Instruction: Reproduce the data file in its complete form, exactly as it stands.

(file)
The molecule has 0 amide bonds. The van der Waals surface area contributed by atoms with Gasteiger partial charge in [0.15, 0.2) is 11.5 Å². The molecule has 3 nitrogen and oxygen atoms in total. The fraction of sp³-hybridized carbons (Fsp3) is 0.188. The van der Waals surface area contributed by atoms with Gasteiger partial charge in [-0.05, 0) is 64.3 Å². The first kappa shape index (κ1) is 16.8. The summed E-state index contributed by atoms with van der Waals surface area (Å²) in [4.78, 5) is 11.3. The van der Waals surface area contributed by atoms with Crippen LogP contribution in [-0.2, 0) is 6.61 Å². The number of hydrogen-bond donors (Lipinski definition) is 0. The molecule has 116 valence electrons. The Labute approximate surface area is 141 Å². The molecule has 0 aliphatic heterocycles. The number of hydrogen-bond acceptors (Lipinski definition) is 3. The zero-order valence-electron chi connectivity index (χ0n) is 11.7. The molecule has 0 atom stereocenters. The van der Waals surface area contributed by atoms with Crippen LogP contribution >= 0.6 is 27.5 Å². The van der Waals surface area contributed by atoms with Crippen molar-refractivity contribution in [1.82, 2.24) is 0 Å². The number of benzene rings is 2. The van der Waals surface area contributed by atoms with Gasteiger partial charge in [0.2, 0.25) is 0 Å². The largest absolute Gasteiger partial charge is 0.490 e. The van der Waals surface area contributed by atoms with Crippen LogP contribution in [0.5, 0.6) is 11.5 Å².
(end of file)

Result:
The molecule has 0 amide bonds. The van der Waals surface area contributed by atoms with Gasteiger partial charge in [0.15, 0.2) is 11.5 Å². The molecule has 3 nitrogen and oxygen atoms in total. The fraction of sp³-hybridized carbons (Fsp3) is 0.188. The van der Waals surface area contributed by atoms with Gasteiger partial charge in [-0.05, 0) is 64.3 Å². The first kappa shape index (κ1) is 16.8. The summed E-state index contributed by atoms with van der Waals surface area (Å²) in [4.78, 5) is 11.3. The van der Waals surface area contributed by atoms with Crippen LogP contribution in [-0.2, 0) is 6.61 Å². The number of hydrogen-bond donors (Lipinski definition) is 0. The molecule has 116 valence electrons. The Labute approximate surface area is 141 Å². The molecule has 0 aliphatic heterocycles. The number of hydrogen-bond acceptors (Lipinski definition) is 3. The zero-order valence-electron chi connectivity index (χ0n) is 11.7. The molecule has 0 atom stereocenters. The van der Waals surface area contributed by atoms with Crippen LogP contribution >= 0.6 is 27.5 Å². The van der Waals surface area contributed by atoms with Crippen molar-refractivity contribution in [1.82, 2.24) is 0 Å². The number of benzene rings is 2. The van der Waals surface area contributed by atoms with Gasteiger partial charge in [0.2, 0.25) is 0 Å². The largest absolute Gasteiger partial charge is 0.490 e. The van der Waals surface area contributed by atoms with Crippen LogP contribution in [0.5, 0.6) is 11.5 Å².